An immaculate mid-latitude cyclone and its decay

Behold one of the most beautiful satellite views of a mid-latitude cyclone you will ever see, courtesy NASA (taken Monday).


From NASA: When the Aqua satellite passed overhead Monday afternoon at 3:05 p.m. EDT (Sept. 26) a detailed, clear image was captured from the Moderate Resolution Imaging Spectroradiometer (MODIS) instrument ( NASA )

The image highlights a mid-latitude cyclone at its most mature stage - a storm in its prime. Meteorologist Justin Berk, on his Facebook page, offered a nice description:

This is the last stage in the life of a mature cyclone/storm. In our part of the world, cold air eventually wins out and wraps completely around a storm. This is called a ‘cold core’ storm and has cut itself off from the main flow of the jet stream. That is why it is wandering-almost stalled near Chicago.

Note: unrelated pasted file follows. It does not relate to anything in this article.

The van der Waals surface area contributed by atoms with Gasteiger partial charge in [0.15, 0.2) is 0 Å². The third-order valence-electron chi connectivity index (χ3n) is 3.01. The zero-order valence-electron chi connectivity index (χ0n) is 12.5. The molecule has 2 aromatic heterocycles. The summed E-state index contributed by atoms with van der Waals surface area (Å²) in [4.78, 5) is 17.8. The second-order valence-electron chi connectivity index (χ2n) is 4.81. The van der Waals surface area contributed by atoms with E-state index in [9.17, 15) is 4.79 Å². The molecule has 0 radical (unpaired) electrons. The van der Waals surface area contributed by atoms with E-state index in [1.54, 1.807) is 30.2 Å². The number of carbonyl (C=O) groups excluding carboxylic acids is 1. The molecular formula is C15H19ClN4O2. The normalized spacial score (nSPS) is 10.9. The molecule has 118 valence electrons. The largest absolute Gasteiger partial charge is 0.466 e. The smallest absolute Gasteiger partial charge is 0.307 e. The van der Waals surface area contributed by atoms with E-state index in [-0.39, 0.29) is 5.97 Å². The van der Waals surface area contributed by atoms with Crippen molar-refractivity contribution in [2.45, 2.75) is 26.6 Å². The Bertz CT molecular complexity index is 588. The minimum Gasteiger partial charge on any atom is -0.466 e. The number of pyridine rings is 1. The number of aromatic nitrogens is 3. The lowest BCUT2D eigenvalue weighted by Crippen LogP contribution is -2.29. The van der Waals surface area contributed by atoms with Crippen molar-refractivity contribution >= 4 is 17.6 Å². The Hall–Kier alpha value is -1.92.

Water vapor image of cyclone centered just west of Chicago Monday evening. (hat tip: Stu Ostro) (Cooperative Institute for Meteorological Satellite Studies )

The water vapor image above is a close-up of the same storm (also from yesterday), and wonderfully shows off its structure. But - at the same time - the cold, dry air (in yellow) so prominently wrapping into the storm in this image forbodes its demise.


GOES infrared satellite image taken Tuesday morning. (NASA)

For all of us, from the Upper Midwest to the East Coast, cast under the cloudy, damp grip of this lumbering, sprawling cyclone, I’m sure few tears will be shed once it’s gone.

Jason is currently the Washington Post’s weather editor. A native Washingtonian, Jason has been a weather enthusiast since age 10.

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